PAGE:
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Not the usual Halloween request
Nutritious food, not candy, will be the goal of some slightly older-than-average trick or treaters on Halloween evening.

Members of the Cashmere United Methodist Church will be going door-to-door asking for non-perishable food items to supplement the Cashmere Food Bank's supplies. Dave Eadie and Linda Prokopioff made the rounds last year and collected an impressive amount of donations.

"Of the people who were home, about 75 percent gave me something," Eadie said. "Then you run into people that just don't have anything."

In those cases, he offered to let the person take something from his bag of food.

More than 100 homes were contacted last year.

"It worked really well," Eadie said. "This year we're encouraging the congregation."

Wednesday, October 28, 2015 More...

Burn pile on Pioneer takes out phone service to 30
About three dozen residences west of Cashmere were without land telephone service for a time last week after a fire burned two Frontier Communications lines.

June Helbig, one of those affected by the outage, said she lost service either the night of Oct. 17 or morning of Oct. 18. Her phone was restored about 5 p.m. Tuesday, she said.

The fire occurred on Pioneer Avenue near Brender Canyon, Helbig said. She added it appeared trash was burned under the telephone line.

Frontier General Manager Steve Sandman confirmed the fire damaged phone lines, but he believes it was an accident.

"I don't think it was maliciously set," he said.

It appeared that a nearby homeowner was burning at the site, possibly trying to remove a stump, Sandman said.

Wednesday, October 28, 2015 More...
Judge rejects lawsuit
A federal judge's ruling will prevent a Cashmere couple from getting compensation for property they lost during the July 2010 Nahahum Fire.

Randy and Sheila McKee filed a lawsuit against Chelan County, the Chelan County Sheriff's Office and Chelan County Fire District No. 6 in June 2014 because they were not allowed to access their land in Nahahum Canyon. Last summer, U.S. District Court Judge Salvardor Mendoza Jr. removed the fire district as a defendant because the statute of limitations had expired.

Mendoza ruled recently that the remaining two county agencies were correct to prevent Randy McKee from passing the roadblock. Mendoza wrote that the area McKee wanted to access was near an uncontrolled wildfire where a level 3 evacuation order was in place.

Level 3 means "leave immediately," according to the Chelan County Fire District No. 1 guide to evacuations, which the judge cited in his ruling.

He also ruled that the county's decision to allow landowners with homes and livestock on their property to go through the roadblock was valid. Randy McKee told the Cashmere Valley Record that he wanted to retrieve personal belongings and construction materials from trailers he had on the couple's 10-plus acres where they planned to build a house.

Wednesday, October 28, 2015 More...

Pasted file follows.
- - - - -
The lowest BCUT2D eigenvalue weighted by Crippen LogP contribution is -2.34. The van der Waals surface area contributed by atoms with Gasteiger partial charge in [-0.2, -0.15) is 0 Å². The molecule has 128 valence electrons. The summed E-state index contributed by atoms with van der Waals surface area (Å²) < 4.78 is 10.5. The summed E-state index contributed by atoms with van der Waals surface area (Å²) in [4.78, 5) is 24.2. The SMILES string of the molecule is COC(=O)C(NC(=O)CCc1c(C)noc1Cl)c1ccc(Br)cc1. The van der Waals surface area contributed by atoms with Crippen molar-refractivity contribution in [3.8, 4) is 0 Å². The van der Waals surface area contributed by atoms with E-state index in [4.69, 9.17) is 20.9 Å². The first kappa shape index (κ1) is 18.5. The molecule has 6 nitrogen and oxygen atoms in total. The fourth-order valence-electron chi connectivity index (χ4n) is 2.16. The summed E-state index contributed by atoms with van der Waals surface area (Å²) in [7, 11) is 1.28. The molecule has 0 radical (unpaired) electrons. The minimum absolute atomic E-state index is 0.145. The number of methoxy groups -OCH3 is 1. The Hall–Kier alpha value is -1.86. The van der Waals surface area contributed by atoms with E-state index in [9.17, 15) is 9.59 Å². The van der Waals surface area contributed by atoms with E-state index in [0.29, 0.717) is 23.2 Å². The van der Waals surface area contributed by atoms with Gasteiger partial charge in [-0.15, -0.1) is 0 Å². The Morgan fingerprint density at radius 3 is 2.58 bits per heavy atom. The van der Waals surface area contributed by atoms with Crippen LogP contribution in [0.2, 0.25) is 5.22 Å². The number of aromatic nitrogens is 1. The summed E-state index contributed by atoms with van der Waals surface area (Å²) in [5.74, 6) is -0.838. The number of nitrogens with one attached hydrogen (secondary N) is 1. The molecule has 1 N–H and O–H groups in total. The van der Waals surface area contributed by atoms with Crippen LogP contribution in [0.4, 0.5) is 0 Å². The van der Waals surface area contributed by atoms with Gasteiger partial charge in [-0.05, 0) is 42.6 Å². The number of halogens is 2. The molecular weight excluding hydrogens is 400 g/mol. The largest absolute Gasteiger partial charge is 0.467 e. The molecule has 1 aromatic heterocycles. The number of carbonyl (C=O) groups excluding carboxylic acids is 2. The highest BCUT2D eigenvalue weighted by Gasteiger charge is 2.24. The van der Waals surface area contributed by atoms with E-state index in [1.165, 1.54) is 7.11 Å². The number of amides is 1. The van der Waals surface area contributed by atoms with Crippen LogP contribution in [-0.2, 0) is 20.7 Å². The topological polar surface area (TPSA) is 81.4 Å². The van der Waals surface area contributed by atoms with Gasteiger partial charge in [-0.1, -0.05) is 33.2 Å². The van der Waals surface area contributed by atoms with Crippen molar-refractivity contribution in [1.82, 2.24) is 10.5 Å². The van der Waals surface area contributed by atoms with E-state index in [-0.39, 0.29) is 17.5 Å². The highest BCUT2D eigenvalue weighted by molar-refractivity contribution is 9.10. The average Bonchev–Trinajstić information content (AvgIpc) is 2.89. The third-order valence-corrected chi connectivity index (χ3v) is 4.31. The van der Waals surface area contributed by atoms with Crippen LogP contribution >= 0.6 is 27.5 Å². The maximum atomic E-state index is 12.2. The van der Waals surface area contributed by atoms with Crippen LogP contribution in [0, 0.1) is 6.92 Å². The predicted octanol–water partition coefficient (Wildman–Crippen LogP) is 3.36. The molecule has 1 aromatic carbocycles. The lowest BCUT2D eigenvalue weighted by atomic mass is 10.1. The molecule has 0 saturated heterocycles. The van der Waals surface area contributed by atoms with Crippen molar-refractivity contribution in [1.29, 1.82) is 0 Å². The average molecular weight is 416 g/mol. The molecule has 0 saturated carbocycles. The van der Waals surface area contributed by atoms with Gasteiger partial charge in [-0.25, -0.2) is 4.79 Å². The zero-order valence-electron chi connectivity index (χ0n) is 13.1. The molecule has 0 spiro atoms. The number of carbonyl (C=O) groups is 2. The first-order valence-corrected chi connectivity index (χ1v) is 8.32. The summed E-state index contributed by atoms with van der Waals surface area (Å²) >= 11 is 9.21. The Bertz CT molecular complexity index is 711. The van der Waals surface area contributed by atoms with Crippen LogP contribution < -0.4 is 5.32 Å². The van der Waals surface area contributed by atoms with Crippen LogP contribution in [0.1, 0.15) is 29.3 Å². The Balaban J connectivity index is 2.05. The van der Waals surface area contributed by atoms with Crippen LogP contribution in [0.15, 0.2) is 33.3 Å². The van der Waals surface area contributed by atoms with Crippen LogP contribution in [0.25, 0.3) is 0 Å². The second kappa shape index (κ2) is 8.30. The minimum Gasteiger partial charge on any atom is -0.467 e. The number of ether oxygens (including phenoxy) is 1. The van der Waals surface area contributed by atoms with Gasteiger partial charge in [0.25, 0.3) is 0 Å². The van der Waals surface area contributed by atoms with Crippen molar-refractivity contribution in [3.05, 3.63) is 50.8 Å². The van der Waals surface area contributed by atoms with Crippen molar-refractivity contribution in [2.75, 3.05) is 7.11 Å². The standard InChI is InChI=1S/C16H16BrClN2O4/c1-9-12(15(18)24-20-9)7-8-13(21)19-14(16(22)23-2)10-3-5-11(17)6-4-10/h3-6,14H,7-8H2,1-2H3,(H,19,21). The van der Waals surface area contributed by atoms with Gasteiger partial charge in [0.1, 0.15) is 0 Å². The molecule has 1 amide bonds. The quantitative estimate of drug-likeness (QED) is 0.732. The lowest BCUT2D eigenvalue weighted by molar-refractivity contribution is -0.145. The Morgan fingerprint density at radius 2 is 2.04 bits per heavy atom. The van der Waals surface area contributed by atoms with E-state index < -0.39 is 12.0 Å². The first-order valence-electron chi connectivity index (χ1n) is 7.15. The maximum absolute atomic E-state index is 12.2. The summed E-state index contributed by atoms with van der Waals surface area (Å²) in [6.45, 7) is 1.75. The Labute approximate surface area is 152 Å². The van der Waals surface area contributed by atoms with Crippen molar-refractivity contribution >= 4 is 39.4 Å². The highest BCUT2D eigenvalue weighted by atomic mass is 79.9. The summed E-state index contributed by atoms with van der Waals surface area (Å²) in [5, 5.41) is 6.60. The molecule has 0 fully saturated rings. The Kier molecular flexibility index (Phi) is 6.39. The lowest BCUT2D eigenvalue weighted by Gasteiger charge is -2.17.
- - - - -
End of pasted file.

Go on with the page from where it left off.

Roundabout heading for the homestretch
Motorists encountering the Aplets Way and Cottage Avenue intersection Monday got a taste of what life will be like with a roundabout at that location.

"It was kind of working as a roundabout today," Cashmere Mayor Jeff Gomes said. "I even noticed some people doing the California stop."

Despite some construction delays, that portion of the project is slated for completion soon with paving scheduled for Oct. 27 and striping the following day.

"There will be some other minor things (to finish) that don't affect traffic," Gomes said.

Concrete work in the island itself has gone slower than anticipated, said the mayor, who met with Pipkin owner Arnie Pipkin last Friday to discuss the timetable. Everything else in the project hinged on that concrete work being done, which resulted in the company getting somewhat behind schedule.

Wednesday, October 7, 2015 More...
City faces bigger jail fees in 2017
Citing increased labor, transportation, equipment and supply costs, the director of the Chelan County Regional Justice Center has told city of Cashmere officials they must pay more to house prisoners in the jail.

Under an interlocal agreement, the city has been paying $73.50 per prisoner per day. That will jump to $85 beginning in 2017.

Cashmere is required to pay housing costs of prisoners who are convicted of crimes in the city. The last rate increase came in 2009, according to Director Curt Lutz of the justice center.

"After conducting a cost analysis ... we have determined that the fee we are currently charging per day for bed rentals is no longer adequate to meet the costs involved," he wrote in a letter to Cashmere Mayor Jeff Gomes. "Therefore, we will be increasing our rate to $85.00 per day in order to provide funding necessary to continue servicing your housing needs."

Cashmere City Council members voted to accept the new rates at their regular meeting Aug. 24.

The current interlocal agreement was signed in November 2013. This is the first rate boost since then.

Gomes called the increase "a big one," especially since state regulations prevent the city from increasing its revenue by more than 1 percent a year. With the jail housing fee jumping by more than 10 percent, the only way to balance the budget will be through cost-cutting elsewhere, he said.

Wednesday, September 9, 2015 More...


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